To advance knowledge on the role of ERK-1/2 in VEGF-induced hyperpermeability, we depleted ERK-1/2 from endothelial cells using an approach based on antisense oligonucleotides. We also tested the role of MEK and Raf-1, two upstream regulators of ERK-1/2 activity, in VEGF-induced hyperpermeability. In addition, we tested whether PKC and NOS significantly modulate VEGF-mediated ERK-1/2 phosphorylation. Our data demonstrate that VEGF increases permeability by at least two different pathways: one involving Raf-1, MEK, and ERK-1/2; and the other involving NOS. We also demonstrate that PKC, which increases permeability via increased NO production (20, 33), is a mediator of VEGF-induced ERK-1/2 phosphorylation and hyperpermeability.
MATERIALS AND METHODS
Reagents and antibodies.
Endothelial growth medium (EGM) and serum-free endothelial basal medium (EBM) were obtained from Clonetics (San Diego, CA). Fibronectin, OptiMEM, and trypsin-EDTA were from Life Technologies (Grand Island, NY). PD-98059 was from BioMol (Plymouth Meeting, PA). Raf-1 kinase inhibitor I (GW-5074), bisindolylmaleimide (BIM) I, BIM V,S-nitroso-N-acetyl penicillamine (SNAP), and 2-phenyl-4,4,5,5-tetramethylimidazoline-1-oxyl- 3-oxide (PTIO) were from Calbiochem (San Diego, CA). TransIT-LT-1 polyamine transfection reagent was from Mirus (Madison, WI). The enhanced chemiluminescence (ECL) detection kit was from Amersham (Buckinghamshire, UK). VEGF, antibodies to ERK-1/2, diphosphorylated (Thr-183 and Tyr-185) ERK-1/2, horseradish peroxidase-conjugated anti-rabbit IgG, anti-mouse IgG secondary antibodies, FITC-labeled Dextran 70 (FITC-Dx 70),N G-nitro-l-arginine methyl ester (l-NAME), bicinchoninic acid protein assay reagents, and all other reagents, unless specified, were from Sigma.
Primary HUVEC were obtained from Clonetics. HUVEC were grown in EGM at 37°C under 5% CO2-95% air. Cells were passaged by trypsinization with trypsin-EDTA and were seeded onto fibronectin-coated, 12-mm-diameter, 0.4-μm pore Snapwell polycarbonate membranes (Costar; Cambridge, MA) for permeability experiments. Cells used for immunoblot analysis were grown in six-well tissue culture plates. All experiments used passages 2–4 HUVEC.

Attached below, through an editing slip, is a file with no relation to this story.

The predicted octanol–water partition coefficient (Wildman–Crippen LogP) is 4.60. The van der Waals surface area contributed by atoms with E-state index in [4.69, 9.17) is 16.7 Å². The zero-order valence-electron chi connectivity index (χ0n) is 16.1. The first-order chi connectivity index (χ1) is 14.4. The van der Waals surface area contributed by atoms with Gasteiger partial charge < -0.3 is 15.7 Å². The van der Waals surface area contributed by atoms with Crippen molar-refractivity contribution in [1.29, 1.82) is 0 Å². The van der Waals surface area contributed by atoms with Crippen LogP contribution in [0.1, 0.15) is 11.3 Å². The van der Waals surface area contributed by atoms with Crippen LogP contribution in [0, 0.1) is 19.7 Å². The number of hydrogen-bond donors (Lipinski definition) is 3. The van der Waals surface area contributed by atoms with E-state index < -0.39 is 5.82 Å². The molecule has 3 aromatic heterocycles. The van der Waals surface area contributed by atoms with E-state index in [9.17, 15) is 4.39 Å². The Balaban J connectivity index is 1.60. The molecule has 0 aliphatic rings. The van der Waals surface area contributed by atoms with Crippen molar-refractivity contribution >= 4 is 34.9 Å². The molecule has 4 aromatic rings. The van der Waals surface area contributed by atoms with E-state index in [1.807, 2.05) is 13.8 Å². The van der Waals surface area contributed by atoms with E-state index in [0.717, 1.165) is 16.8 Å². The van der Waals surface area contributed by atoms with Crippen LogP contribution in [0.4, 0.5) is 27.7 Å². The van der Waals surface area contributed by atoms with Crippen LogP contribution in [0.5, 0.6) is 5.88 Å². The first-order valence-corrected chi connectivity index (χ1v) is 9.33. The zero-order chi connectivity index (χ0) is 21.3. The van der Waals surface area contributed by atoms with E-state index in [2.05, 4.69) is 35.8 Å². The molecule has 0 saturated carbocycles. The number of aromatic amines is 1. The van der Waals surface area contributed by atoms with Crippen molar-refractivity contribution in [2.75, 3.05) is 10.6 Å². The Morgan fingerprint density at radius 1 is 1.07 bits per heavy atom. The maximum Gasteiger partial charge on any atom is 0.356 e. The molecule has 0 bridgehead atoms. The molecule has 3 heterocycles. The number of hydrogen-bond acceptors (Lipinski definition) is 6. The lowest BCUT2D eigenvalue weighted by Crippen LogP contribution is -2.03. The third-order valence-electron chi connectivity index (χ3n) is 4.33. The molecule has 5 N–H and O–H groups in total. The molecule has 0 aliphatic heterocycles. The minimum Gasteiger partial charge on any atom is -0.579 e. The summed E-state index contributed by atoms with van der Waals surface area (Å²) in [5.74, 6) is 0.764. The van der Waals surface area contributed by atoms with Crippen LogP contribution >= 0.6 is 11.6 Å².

Endothelial monolayer permeability experiments.
The HUVEC monolayer permeability model has been previously described (25, 42). Briefly, HUVEC were grown on fibronectin-coated polycarbonate membranes for 6–7 days to achieve confluence. The membranes were rinsed with phenol red-free (PRF) EBM (EBM Clonetics) and inserted between two chambers of a prewarmed diffusion system (Navicyte; San Diego, CA). For operational purposes, the chamber facing the side on which the cells were grown is referred to as the “luminal” side and the other chamber as the “abluminal” side. The temperature of the system was maintained at 37°C by a circulating water bath, and the pH of the media was maintained at 7.4 by bubbling of 5% CO2-95% N2. The bubbling also served to stir the medium. The system was allowed to equilibrate with cells for 15–30 min. After the equilibration period, the media in the luminal chamber were replaced with warm PRF EBM containing 10 mg/ml FITC-Dx 70.
To determine the baseline flux of FITC-Dx 70, 20-μl samples were taken from the abluminal chamber at 0, 15, 30, 45, and 60 min. In some experiments, pharmacological inhibitors were added at the beginning of the baseline period. Flux was calculated as the slope of the best-fit line of accumulated FITC-Dx 70 versus time, using the least-squares method. After the 60-min baseline period, 1 nM VEGF, 100 μM SNAP, or the appropriate vehicle was added to the chamber, and 20-μl abluminal samples were taken at 65, 75, 90, 105, and 120 min to determine FITC-Dx 70 flux. In some experiments, the pharmacological inhibitor of interest was added after the 60-min baseline period, in place of VEGF, to determine any direct effect of the inhibitor. Samples (5 μl) from the luminal chamber were taken at 0, 55, and 120 min to determine the luminal concentration of FITC-Dx 70. The samples were diluted in 1 ml distilled water, and the amount of FITC-Dx 70 present was determined with a Perkin-Elmer Fluorescence Spectrophotometer (LS-3, Perkin-Elmer; Norwalk, CT). Permeability of the monolayer to FITC-Dx 70 was calculated from Fick's First Law of Diffusion [P =J/AΔC, where P is the permeability coefficient,J is solute flux (movement of FITC-Dx 70/time), Ais the area of the endothelialized filter, and ΔC is the concentration difference across the monolayer and filter]. ΔC was approximated as the luminal concentration of FITC-Dx 70, because the amount of FITC-Dx 70 on the abluminal side is negligible compared with the luminal compartment.